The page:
I'm pretty sure haldex AWD is exclusive to FWD-based vehicles. The whole point of it is to simulate the performance advantages of RWD with torque vectoring.The CTS doesn't need it. Also, the CTS Vsport that shares the 3.6T engine doesn't currently offer AWD at all.

    Edited by cp-the-nerd
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    The XTS uses a haldex system, I don't believe the CTS uses that.

     

    I'm pretty sure haldex AWD is exclusive to FWD-based vehicles. The whole point of it is to simulate the performance advantages of RWD with torque vectoring.The CTS doesn't need it. Also, the CTS Vsport that shares the 3.6T engine doesn't currently offer AWD at all.

     

     

    I'm almost certain that you're right that Haldex is exclusive to FWD based vehicles.   But Haldex is a company name brand, they could conceivably produce AWD systems for RWD cars as well. 

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    The XTS uses a haldex system, I don't believe the CTS uses that.

    Haldex systems are for front drive, or at least AWD systems that normally run FWD.  There is an episode of Autoline after hours with one of the lead engineers at VW and he explained how the Haldex system works and that is what is on the VW models, and the Audi A3 and Q3.  On those cars it is like 90% front drive unless the wheels slip, he said the differentials would overheat if they ran rear drive, they can only do it for short periods.  The Audi A4/A6/A8 use a totally different system that runs more rear bias.  CTS has to use something different than haldex, something that can run 55% or more rear bias.

    Edited by smk4565
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      All-wheel drive Ridgelines like our tester come with Honda’s Intelligent Variable Torque Management system. This system quickly redistributes the amount of torque going to each wheel to improve handling and traction. AWD models also get the Intelligent Traction Management system which adjusts the settings of the powertrain to help you get through whatever terrain you find yourself in. We put these systems to the test by driving through an unplowed road with deep snow. The Ridgeline was able to make it through without breaking a sweat. That doesn’t make the Ridgeline a truck you want to take on an off-road trail as it only offers 7.9-inches of ground clearance and no low-range.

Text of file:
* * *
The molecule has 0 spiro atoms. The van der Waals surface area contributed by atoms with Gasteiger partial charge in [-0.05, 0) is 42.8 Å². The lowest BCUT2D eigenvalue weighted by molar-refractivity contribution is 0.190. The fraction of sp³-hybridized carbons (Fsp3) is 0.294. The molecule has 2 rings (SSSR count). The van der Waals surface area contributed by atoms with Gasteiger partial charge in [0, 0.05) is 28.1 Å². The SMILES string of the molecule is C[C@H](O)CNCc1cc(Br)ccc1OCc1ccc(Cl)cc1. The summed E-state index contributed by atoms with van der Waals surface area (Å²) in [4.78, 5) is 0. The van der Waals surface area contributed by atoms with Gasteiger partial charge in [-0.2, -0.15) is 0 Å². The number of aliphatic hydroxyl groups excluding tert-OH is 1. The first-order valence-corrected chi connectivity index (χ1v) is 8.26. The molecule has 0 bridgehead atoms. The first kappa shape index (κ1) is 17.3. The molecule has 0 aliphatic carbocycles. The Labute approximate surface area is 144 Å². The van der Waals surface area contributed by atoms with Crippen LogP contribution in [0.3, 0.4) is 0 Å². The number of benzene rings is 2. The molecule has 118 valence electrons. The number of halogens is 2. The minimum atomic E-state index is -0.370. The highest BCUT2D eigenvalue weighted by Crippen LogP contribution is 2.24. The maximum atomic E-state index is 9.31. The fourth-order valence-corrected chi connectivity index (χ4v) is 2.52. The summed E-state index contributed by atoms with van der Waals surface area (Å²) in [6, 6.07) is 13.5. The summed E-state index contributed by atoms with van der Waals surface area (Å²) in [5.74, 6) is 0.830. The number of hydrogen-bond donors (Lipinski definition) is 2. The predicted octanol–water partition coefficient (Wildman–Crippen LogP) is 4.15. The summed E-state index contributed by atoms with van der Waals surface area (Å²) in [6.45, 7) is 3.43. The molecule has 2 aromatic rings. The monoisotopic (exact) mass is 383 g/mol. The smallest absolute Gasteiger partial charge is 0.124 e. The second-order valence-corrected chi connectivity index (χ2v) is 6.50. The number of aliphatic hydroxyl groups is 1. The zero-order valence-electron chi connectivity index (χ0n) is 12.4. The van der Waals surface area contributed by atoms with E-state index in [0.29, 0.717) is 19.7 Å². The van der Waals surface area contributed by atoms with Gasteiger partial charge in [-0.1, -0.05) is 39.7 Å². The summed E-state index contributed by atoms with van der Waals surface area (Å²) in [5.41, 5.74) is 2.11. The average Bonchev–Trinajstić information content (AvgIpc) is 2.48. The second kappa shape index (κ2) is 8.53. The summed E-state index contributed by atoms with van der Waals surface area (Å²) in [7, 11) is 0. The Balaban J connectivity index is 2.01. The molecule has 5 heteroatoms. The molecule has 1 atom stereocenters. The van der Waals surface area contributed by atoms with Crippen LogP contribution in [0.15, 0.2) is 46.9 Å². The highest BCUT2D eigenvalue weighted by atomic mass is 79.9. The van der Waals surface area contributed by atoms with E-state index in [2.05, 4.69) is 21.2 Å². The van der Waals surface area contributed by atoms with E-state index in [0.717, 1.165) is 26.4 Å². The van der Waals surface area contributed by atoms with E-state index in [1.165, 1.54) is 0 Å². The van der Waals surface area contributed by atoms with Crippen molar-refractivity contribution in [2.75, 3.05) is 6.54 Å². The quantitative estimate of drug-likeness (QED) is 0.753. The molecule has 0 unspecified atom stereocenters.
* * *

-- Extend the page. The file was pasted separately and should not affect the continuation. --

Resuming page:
The Ridgeline’s payload is towards the top the of class when compared with other midsize crew cab trucks. Front-wheel drive models can haul between 1,447 to 1,565 pounds in the bed. All-wheel drive models have a payload capacity of 1,499 to 1,584 pounds. For towing, the Ridgeline falls a bit short. Front-wheel drive models have a max tow rating of 3,500 lbs, while AWD models are slightly higher at 5,000 lbs. For most people, the Ridgeline will be enough to handle various towing needs. If you need a bit more, then the Chevrolet Colorado and GMC Canyon are ready to help.
      The EPA rates the Ridgeline AWD at 18 City/25 Highway/21 Combined. My average for the week landed at 23.6 mpg in a 60/40 mix of highway and city driving.
      Previously, we’ve considered GM’s midsize trucks as having the best ride in the class. The Honda Ridgeline now holds that honor. The unibody platform and four-wheel independent suspension setup give the Ridgeline a ride that is almost equal to a passenger sedan. Bumps and other imperfections are smoothed out. The Ridgeline is a decent handling truck as well. There isn’t much body roll and it feels stable when going into a corner. We do wish Honda would make the steering slightly heavier for the Ridgeline.
      The Honda Ridgeline may not meet the true definition of a pickup truck, but it is one in spirit. Yes, the unibody architecture does limit the capabilities of the Ridgeline as it cannot haul or tow heavy items. Nor can it go deep into the wilderness due to decisions made by Honda on the Ridgeline’s off-road capability. But it is in other areas that the Ridgeline begins to stand out such as the clever ideas in the bed, comfortable interior, and a ride that is more in tune with a regular car. They might not be the advantages you would expect in a truck, but they are something that Honda believes will bring in those interested in a pickup minus a lot of the issues that other models have. 
      To put it another way, the Honda Ridgeline is like Festivus from Seinfeld; they’re both for the rest of us.
      Disclaimer: Honda Provided the Ridgeline, Insurance, and One Tank of Gas
      Year: 2017
      Make: Honda
      Model: Ridgeline
      Trim: RTL-E
      Engine: 3.5L SOHC 24-valve i-VTEC V6
      Driveline: Six-Speed Automatic, All-Wheel Drive
      Horsepower @ RPM: 280 @ 6,000
      Torque @ RPM: 262 @ 4700
      Fuel Economy: City/Highway/Combined - 18/25/21
      Curb Weight: 4,515 lbs
      Location of Manufacture: Lincoln, Alabama
      Base Price: $41,370
      As Tested Price: $42,270 (Includes $900.00 Destination Charge)
      Options: N/A
    • By William Maley
      In various reports about Cadillac's upcoming small crossover, we have been calling it the XT3. But recently at Geneva Motor Show, Cadillac president Johan de Nysschen revealed the actual name.
      “A new compact crossover called XT4 will debut in 2018 in the US and subsequently in Europe, with an entirely new series of efficient and powerful engines. Starting with the launch of XT4, a new Cadillac will be brought to market every six months, a total of five carlines in the space of two years,” said de Nysschen.
      It is expected that the XT4 will use the bones of the new Chevrolet Equinox and GMC Terrain. Power will come from a 2.0L turbo-four paired with a nine-speed automatic
      Source: Cadillac